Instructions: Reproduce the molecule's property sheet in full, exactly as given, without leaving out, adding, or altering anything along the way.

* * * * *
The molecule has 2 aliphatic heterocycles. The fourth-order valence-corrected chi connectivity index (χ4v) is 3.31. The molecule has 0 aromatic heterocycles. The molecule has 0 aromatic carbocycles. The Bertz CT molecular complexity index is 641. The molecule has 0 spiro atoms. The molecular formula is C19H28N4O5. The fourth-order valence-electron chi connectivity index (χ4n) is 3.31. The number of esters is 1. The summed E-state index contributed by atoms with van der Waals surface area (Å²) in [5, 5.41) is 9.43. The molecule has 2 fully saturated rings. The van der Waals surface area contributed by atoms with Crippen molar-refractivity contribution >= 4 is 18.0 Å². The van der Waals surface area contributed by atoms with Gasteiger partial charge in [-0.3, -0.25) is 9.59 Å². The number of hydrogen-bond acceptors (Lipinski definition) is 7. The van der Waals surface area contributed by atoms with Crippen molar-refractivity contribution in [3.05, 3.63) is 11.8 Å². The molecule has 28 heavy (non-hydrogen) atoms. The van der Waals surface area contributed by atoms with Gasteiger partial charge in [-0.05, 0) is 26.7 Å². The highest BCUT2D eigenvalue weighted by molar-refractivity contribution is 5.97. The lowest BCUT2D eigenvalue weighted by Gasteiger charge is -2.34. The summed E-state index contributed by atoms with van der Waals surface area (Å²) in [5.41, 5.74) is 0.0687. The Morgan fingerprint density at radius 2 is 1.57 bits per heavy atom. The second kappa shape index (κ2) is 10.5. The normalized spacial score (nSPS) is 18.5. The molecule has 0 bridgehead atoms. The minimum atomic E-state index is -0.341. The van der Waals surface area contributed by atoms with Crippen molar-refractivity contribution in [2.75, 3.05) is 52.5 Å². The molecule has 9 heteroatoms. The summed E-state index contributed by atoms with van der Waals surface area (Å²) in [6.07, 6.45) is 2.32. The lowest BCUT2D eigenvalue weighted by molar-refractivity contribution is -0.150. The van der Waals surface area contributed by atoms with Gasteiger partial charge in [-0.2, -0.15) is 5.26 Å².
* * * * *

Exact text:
The molecule has 2 aliphatic heterocycles. The fourth-order valence-corrected chi connectivity index (χ4v) is 3.31. The molecule has 0 aromatic heterocycles. The molecule has 0 aromatic carbocycles. The Bertz CT molecular complexity index is 641. The molecule has 0 spiro atoms. The molecular formula is C19H28N4O5. The fourth-order valence-electron chi connectivity index (χ4n) is 3.31. The number of esters is 1. The summed E-state index contributed by atoms with van der Waals surface area (Å²) in [5, 5.41) is 9.43. The molecule has 2 fully saturated rings. The van der Waals surface area contributed by atoms with Crippen molar-refractivity contribution >= 4 is 18.0 Å². The van der Waals surface area contributed by atoms with Gasteiger partial charge in [-0.3, -0.25) is 9.59 Å². The number of hydrogen-bond acceptors (Lipinski definition) is 7. The van der Waals surface area contributed by atoms with Crippen molar-refractivity contribution in [3.05, 3.63) is 11.8 Å². The molecule has 28 heavy (non-hydrogen) atoms. The van der Waals surface area contributed by atoms with Gasteiger partial charge in [-0.05, 0) is 26.7 Å². The highest BCUT2D eigenvalue weighted by molar-refractivity contribution is 5.97. The lowest BCUT2D eigenvalue weighted by Gasteiger charge is -2.34. The summed E-state index contributed by atoms with van der Waals surface area (Å²) in [5.41, 5.74) is 0.0687. The Morgan fingerprint density at radius 2 is 1.57 bits per heavy atom. The second kappa shape index (κ2) is 10.5. The normalized spacial score (nSPS) is 18.5. The molecule has 0 bridgehead atoms. The minimum atomic E-state index is -0.341. The van der Waals surface area contributed by atoms with Crippen molar-refractivity contribution in [2.75, 3.05) is 52.5 Å². The molecule has 9 heteroatoms. The summed E-state index contributed by atoms with van der Waals surface area (Å²) in [6.07, 6.45) is 2.32. The lowest BCUT2D eigenvalue weighted by molar-refractivity contribution is -0.150. The van der Waals surface area contributed by atoms with Gasteiger partial charge in [-0.2, -0.15) is 5.26 Å².